Jacob deGrom was a very good pitcher in the Mets’ inspiring, 4-3 victory over the Phillies on Saturday. He just wasn’t deGrom, and for one day, anyway, that’s OK. He still displayed why he is...
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Jake deGrom has some nerve. How dare he show up to work ill-prepared to outduel the middling likes of Zach Eflin, while allowing his ERA to blow up to an ungodly 0.69?
Allowing three hits and two runs over six innings, and striking out just five? Forcing his team to bail him out with a two-run ninth and a walk-off Michael Conforto sac fly?
Does the man have no shame?
In all seriousness, deGrom was a very good pitcher in the Mets’ inspiring, 4-3 victory over the Phillies on Saturday. He just wasn’t deGrom, and for one day, anyway, that’s OK. He still displayed why he is the best show in sports.
It was a most eventful day for the best starter of his time, who resumed his pursuit of history on a sunny day before a spirited Citi Field crowd. He saw the fans give him a standing ovation when he headed to the mound. He heard the fans chant “M-V-P” when he got two strikes on a batter, and again when he singled up the middle in the fifth. He heard them erupt when he used all of his considerable wingspan and athleticism to elevate and field Luke Williams’ two-out bouncer in the sixth, with men on second and third, before flipping the ball to first with disdain to record his final out.
He heard the fans boo when the umps checked him for banned sticky substances.
DeGrom himself is illegal. He doesn’t need illegal substances.
Oh yeah, and he took an Andrew McCutchen line drive off his rump in the second inning before giving up his first run, breaking his 31-inning scoreless streak.
“Jake is human,” manager Luis Rojas said, “so these things are going to happen.”
Not many humans would say they wished the McCutchen shot had hit them more squarely so they could have gathered the rebound and get the out, but that’s what deGrom said. Then again, not many humans working with their B-minus material could have escaped a bases-loaded, no-out jam in the sixth without allowing multiple Phillies to score.
“We’re talking about the best pitcher on the planet,” Rojas said. “He was the best pitcher on the planet for us today. He gave us a chance.”
DeGrom survived even though he’d been fighting himself since the fourth inning, when he started flying open and losing his feel for his fastball and slider. His changeup hadn’t been working all day, and Philly runners were taking advantage of his deliberate deliveries to the plate.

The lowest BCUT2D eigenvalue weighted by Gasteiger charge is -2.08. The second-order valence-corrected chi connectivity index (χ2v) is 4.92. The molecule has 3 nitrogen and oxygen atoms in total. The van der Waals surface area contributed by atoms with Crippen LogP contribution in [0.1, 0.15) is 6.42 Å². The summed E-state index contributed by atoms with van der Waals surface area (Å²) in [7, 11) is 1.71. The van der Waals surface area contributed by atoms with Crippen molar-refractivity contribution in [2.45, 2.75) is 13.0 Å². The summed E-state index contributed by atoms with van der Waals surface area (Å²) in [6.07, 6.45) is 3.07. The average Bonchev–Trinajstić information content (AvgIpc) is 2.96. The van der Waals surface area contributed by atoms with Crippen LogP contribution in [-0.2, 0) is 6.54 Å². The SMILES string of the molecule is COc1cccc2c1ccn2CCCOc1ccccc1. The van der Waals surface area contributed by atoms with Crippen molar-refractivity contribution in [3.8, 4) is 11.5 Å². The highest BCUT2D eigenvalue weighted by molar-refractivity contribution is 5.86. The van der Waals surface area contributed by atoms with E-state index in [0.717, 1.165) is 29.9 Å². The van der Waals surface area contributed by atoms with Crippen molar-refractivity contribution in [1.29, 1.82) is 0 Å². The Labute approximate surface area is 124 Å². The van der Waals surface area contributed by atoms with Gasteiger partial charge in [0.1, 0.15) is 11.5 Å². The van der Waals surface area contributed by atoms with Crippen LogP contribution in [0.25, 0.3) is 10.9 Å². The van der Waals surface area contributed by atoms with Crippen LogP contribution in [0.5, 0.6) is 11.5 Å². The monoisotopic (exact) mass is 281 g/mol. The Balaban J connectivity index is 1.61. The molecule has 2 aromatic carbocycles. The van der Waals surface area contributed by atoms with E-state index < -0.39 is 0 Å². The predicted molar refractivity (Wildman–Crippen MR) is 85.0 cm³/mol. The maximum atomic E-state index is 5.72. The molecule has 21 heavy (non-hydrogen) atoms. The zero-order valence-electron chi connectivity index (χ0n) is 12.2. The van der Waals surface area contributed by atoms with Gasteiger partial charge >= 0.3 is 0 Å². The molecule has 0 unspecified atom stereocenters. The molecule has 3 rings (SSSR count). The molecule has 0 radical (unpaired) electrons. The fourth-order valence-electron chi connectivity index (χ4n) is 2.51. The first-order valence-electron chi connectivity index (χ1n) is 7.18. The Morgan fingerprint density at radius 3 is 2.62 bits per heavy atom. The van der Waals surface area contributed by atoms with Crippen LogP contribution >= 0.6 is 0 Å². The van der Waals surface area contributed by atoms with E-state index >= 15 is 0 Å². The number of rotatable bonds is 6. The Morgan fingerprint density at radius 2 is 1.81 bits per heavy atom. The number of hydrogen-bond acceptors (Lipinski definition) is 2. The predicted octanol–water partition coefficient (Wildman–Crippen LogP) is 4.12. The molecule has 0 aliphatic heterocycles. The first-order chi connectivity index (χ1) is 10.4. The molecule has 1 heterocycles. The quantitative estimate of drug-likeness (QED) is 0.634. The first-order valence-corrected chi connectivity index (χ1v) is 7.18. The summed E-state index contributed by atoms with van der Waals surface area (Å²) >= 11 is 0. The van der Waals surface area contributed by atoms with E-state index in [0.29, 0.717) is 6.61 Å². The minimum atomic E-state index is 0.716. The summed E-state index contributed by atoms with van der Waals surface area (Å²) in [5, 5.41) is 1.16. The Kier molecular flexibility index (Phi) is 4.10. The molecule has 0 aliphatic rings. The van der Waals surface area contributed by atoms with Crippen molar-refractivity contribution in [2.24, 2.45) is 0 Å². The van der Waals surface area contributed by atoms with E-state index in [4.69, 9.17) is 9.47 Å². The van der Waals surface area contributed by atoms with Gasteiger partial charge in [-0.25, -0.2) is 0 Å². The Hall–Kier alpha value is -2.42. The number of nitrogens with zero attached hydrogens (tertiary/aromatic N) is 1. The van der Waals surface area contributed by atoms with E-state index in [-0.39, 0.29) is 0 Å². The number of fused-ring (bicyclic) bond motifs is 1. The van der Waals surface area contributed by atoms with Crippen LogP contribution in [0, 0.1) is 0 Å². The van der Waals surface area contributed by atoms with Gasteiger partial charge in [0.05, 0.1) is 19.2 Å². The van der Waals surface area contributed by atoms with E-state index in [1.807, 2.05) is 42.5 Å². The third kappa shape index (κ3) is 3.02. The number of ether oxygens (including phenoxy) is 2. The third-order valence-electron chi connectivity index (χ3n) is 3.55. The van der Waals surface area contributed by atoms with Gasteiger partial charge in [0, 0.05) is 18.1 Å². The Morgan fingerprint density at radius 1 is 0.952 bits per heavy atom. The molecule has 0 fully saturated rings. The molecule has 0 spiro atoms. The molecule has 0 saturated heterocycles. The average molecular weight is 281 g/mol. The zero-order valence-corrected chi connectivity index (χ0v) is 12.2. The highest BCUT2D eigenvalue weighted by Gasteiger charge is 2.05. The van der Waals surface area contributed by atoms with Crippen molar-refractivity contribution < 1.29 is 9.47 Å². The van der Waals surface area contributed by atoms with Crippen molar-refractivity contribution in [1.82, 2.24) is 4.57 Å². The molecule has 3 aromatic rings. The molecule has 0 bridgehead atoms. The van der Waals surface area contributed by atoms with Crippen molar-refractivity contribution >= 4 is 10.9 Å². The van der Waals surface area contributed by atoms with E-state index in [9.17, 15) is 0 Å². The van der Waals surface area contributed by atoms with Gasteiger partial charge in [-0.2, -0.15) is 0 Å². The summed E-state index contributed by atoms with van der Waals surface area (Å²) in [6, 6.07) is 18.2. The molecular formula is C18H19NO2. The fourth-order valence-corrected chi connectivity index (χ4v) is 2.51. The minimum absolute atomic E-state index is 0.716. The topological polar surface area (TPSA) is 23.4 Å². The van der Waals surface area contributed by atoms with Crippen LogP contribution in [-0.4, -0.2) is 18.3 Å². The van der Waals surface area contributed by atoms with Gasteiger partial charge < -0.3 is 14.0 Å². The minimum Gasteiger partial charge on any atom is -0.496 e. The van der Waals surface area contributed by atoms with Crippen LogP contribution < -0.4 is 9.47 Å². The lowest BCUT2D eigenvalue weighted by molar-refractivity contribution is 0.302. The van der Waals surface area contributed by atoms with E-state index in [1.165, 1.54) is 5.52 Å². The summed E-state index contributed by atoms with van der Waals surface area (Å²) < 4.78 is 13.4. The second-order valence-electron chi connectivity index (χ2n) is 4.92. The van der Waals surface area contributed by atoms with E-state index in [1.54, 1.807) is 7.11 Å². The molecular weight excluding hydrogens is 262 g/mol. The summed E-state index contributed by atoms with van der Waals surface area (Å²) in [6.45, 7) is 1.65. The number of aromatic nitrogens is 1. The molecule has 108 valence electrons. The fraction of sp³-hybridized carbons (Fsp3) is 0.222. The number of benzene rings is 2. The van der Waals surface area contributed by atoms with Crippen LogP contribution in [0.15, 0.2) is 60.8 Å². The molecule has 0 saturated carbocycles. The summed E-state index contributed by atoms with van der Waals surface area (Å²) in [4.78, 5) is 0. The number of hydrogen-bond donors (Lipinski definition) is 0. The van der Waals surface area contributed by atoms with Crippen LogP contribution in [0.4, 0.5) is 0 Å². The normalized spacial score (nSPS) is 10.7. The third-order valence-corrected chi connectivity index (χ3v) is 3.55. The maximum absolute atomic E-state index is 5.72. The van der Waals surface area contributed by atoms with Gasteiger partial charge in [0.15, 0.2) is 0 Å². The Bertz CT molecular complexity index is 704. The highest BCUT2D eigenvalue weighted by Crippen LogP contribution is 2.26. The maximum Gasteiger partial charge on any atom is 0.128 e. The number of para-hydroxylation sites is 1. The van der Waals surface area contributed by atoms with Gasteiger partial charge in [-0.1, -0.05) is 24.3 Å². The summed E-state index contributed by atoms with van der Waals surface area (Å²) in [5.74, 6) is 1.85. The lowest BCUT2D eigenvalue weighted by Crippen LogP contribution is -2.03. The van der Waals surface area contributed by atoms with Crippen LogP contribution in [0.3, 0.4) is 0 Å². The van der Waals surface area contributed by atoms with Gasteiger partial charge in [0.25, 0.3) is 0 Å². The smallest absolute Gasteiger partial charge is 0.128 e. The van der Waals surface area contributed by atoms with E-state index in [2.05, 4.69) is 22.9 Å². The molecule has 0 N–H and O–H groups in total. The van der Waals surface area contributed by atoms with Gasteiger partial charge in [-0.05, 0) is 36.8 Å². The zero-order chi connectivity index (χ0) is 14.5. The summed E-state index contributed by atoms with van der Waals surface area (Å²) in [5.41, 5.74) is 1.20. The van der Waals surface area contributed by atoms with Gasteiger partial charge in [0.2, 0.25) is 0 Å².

“I was trying to fix it in the game,” deGrom said, “but me trying to fix it almost made it worse.”
The crowd helped propel him through the struggle, enough for the franchise player to say the atmosphere had an October vibe.
“I love pitching here,” deGrom said. “Mets fans have been great to me.”
He has been better to them. DeGrom has been so freakishly good, a safe bet says many fans had never seen a pitcher quite this special in their lifetimes.
Bobby Valentine, 71-year-old former Mets manager and current mayoral candidate in his hometown of Stamford, Conn., is one of them. He first played in the majors in 1969. Asked by phone where he ranks deGrom among the greats he competed with, competed against, and simply watched over the years, Valentine said:
“He’s No. 1. I never saw [Sandy] Koufax live. … and I’m not saying this to diminish any of those great pitchers. But from ’69 on, I watch Jake and I think he’s just a little different. When I’m watching him, I think he’s a little better than all the great ones.”
The great ones, including Bob Gibson, Tom Seaver, Steve Carlton, Nolan Ryan, Greg Maddux, Pedro Martinez, Roger Clemens, Randy Johnson, Clayton Kershaw, you name it.
“He has that same competitiveness that Seaver and Gibson and Ryan had,” Valentine said. “Seaver’s fastball away and Jacob’s fastball away are really, really similar, and their sliders are pretty similar, but Jacob’s is just a little more consistent and a little faster, and his changeup is a little better. And then you add in the fact that deGrom is like Gibson as a fielder. He doesn’t have the power of Gibson as a hitter, but he’s as good a base runner as Gibson was.
“I don’t want to be blasphemous. I wouldn’t want to put Tom Seaver at No. 2 in anything, and all those guys are geniuses. But I just want to reiterate that every time I watch deGrom, I’m struck by the same thought: ‘He’s just a little better.’ ”
That wasn’t the case Saturday, a no-decision day at Citi Field, and who cares? Jacob deGrom came out of a Mets victory healthy, and reminded everyone why he is still the best show in sports.
This story originally appeared on: NyPost - Author:Ian O'Connor